- Baldur’s Gate 3’s GOTY status has challenged the traditional definition of what an “indie game” is.
- The win has caused a split in the community, divided over whether to categorize it as an indie game or a AAA title.
- Even industry heads have highlighted the importance of coming up with a set standard definition.
2023’s Game Awards have given us some of the biggest moments in gaming. From Hollywood heartthrobs like Matthew McConaughey, Anthony Mackey, and Timothy Chalamet announcing the major developments and awards, to shocking reveals like Hideo Kojima returning to make a horror game with Jordan Peele, this event had it all.
However, despite all the highlights, The Game Awards presented the gaming community with a question that nobody had given much thought to before. That question of course is, what exactly determines a game as being “indie?” You’d think that there would be a simple answer, right? But if you’re reading this right now, clearly that’s not the case.
Where Did This Question Even Come From?
The main catalyst for this debate came from 2 things. Namely, the main event, the much-awaited crowning of the Game Of The Year, and nominees in the best indie game category itself. That former ended up going to none other than Larian Studio’s hit title, Baldur’s Gate 3. The latter was a bit of controversy over one of the nominees, Dave The Diver.
But why did this one announcement create such a split in the community? Well, for one, because people are divided over whether to categorize Baldur’s Gate 3 as a AAA title, or an indie one. And the other, Dave The Diver was made by Mintrocket, a sub-brand studio that’s owned by Nexon, an $18 Billion company.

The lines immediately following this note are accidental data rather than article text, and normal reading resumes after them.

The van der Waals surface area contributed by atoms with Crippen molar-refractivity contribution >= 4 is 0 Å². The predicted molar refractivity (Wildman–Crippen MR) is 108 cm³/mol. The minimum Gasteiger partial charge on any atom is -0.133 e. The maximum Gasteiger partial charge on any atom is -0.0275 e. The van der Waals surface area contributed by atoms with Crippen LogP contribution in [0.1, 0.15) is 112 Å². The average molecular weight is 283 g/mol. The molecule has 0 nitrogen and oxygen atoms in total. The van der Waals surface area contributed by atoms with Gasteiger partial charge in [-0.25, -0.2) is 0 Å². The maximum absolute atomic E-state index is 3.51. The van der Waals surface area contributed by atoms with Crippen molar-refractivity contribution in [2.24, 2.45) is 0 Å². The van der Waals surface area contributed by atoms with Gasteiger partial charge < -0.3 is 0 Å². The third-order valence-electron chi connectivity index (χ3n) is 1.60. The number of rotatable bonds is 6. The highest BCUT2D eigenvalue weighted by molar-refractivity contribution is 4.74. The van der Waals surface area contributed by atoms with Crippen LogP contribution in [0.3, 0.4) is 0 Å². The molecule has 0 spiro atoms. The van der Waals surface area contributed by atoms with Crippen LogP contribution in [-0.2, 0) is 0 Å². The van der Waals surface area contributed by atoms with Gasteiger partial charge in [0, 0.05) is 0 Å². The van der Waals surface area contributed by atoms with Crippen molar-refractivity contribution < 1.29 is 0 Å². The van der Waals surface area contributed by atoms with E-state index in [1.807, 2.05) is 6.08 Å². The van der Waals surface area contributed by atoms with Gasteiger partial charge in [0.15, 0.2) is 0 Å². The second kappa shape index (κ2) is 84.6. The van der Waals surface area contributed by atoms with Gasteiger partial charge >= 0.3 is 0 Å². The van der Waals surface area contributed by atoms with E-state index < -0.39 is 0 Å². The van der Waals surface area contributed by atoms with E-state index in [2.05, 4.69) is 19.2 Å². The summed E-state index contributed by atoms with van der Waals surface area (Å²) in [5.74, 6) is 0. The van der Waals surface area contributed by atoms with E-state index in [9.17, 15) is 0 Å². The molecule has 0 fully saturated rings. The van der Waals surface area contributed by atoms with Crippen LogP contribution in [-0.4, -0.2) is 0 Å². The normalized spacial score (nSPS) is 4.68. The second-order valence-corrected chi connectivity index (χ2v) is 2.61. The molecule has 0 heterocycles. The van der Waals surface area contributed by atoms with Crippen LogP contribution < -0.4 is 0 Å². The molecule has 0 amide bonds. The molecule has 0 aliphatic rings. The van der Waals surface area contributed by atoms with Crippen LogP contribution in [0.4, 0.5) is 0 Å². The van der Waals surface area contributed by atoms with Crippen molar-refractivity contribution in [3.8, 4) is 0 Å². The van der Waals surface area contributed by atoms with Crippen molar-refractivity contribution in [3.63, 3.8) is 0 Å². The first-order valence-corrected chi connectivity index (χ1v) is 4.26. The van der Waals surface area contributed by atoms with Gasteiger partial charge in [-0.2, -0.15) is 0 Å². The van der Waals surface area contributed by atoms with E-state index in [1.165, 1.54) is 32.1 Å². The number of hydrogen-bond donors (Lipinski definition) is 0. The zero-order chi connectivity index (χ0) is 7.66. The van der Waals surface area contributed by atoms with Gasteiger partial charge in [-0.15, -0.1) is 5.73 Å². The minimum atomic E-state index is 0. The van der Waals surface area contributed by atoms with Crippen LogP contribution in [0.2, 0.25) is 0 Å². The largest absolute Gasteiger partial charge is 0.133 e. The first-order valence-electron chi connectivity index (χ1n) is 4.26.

Now, Larian Studio is an independent organization that financed the creation of the game from their own pocket. they paid for everything from salaries to development, and even marketing. So that’s that, right? That makes it an indie game. Not exactly. Despite coming from an independent studio, Baldur’s Gate 3 is very much a AAA title.
I mean, if there hadn’t been a debate at all, most people would’ve never even realized that the game came from one. The amazing story, the graphics, and not to mention the voice acting. Everything in the game screams AAA. It’s the same for Dave The Diver too. A quick glance at the game would make you think that it was probably made by a small studio.
If It Looks Like AAA, Plays Like AAA, Why Not AAA?
Nowadays, almost anyone with the relevant skills and expertise, and of course money, can make a “AAA-looking” game. On one hand, there are game engines like Unreal Engine 5 that bridge the gap between the uncanny valley and the realistic, and on the other, there’s an entire online library of resources that indie studios can make use of.
The old community-driven definitions of “indie games” also no longer hold much weight. Traditionally, indie games were categorized by their simple art style, often pixel, and niche storylines. Some examples like Undertale, Stardew Valley, Hollow Knight, and Papers Please perfectly represent this stream of thought.
Fast forward to the end of 2023, and an indie studio can make Baldur’s Gate 3. However, I must point out that it did take them 6 years to make it in the first place. Still, this jump in “quality” has caused many to call for a change in the way we determine what an indie game is.
Without such definitions, it’s going to become even more difficult for future potential nominees in the indie sector. They could end up stuck competing with much bigger studios without any of the resources to help even the playing field. This is something that even the supposed experts in the field are struggling to answer.
An Open-Ended Discussion, Or Evading The Question?